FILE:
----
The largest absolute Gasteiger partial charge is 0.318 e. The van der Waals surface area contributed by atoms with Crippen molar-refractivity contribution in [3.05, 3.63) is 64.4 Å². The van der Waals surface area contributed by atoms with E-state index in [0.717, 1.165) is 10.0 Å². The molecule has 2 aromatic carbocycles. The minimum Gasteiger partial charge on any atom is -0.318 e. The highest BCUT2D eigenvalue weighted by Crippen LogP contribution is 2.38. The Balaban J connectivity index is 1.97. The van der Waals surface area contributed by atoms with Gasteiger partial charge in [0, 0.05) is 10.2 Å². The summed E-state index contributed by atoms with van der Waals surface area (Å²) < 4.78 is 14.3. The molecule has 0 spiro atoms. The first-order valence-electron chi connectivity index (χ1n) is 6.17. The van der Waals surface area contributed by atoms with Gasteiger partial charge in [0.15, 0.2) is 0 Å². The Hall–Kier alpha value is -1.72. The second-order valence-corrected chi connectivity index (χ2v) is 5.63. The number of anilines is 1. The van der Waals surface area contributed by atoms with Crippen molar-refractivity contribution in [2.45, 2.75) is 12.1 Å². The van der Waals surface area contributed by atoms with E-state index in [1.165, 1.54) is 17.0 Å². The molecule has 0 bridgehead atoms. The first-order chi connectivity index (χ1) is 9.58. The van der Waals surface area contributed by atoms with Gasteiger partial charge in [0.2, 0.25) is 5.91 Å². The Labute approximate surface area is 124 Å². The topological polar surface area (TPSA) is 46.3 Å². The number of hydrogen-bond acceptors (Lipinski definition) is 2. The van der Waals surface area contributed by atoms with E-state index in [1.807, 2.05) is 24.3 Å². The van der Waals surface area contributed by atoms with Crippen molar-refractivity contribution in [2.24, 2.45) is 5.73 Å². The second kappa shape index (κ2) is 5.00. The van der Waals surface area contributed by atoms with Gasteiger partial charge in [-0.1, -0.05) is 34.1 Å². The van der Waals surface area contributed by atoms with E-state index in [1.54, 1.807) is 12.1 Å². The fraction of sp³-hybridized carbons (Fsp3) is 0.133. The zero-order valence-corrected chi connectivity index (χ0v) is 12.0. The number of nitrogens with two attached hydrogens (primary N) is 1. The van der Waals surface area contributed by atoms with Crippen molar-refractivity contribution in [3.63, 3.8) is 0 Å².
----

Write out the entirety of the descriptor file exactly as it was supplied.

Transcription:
The largest absolute Gasteiger partial charge is 0.318 e. The van der Waals surface area contributed by atoms with Crippen molar-refractivity contribution in [3.05, 3.63) is 64.4 Å². The van der Waals surface area contributed by atoms with E-state index in [0.717, 1.165) is 10.0 Å². The molecule has 2 aromatic carbocycles. The minimum Gasteiger partial charge on any atom is -0.318 e. The highest BCUT2D eigenvalue weighted by Crippen LogP contribution is 2.38. The Balaban J connectivity index is 1.97. The van der Waals surface area contributed by atoms with Gasteiger partial charge in [0, 0.05) is 10.2 Å². The summed E-state index contributed by atoms with van der Waals surface area (Å²) < 4.78 is 14.3. The molecule has 0 spiro atoms. The first-order valence-electron chi connectivity index (χ1n) is 6.17. The van der Waals surface area contributed by atoms with Gasteiger partial charge in [0.15, 0.2) is 0 Å². The Hall–Kier alpha value is -1.72. The second-order valence-corrected chi connectivity index (χ2v) is 5.63. The number of anilines is 1. The van der Waals surface area contributed by atoms with Crippen molar-refractivity contribution in [2.45, 2.75) is 12.1 Å². The van der Waals surface area contributed by atoms with E-state index in [1.165, 1.54) is 17.0 Å². The molecule has 0 bridgehead atoms. The first-order chi connectivity index (χ1) is 9.58. The van der Waals surface area contributed by atoms with Gasteiger partial charge in [0.2, 0.25) is 5.91 Å². The Labute approximate surface area is 124 Å². The topological polar surface area (TPSA) is 46.3 Å². The number of hydrogen-bond acceptors (Lipinski definition) is 2. The van der Waals surface area contributed by atoms with E-state index in [1.807, 2.05) is 24.3 Å². The van der Waals surface area contributed by atoms with Crippen molar-refractivity contribution in [2.24, 2.45) is 5.73 Å². The second kappa shape index (κ2) is 5.00. The van der Waals surface area contributed by atoms with Gasteiger partial charge in [-0.1, -0.05) is 34.1 Å². The van der Waals surface area contributed by atoms with E-state index in [1.54, 1.807) is 12.1 Å². The fraction of sp³-hybridized carbons (Fsp3) is 0.133. The zero-order valence-corrected chi connectivity index (χ0v) is 12.0. The number of nitrogens with two attached hydrogens (primary N) is 1. The van der Waals surface area contributed by atoms with Crippen molar-refractivity contribution in [3.63, 3.8) is 0 Å².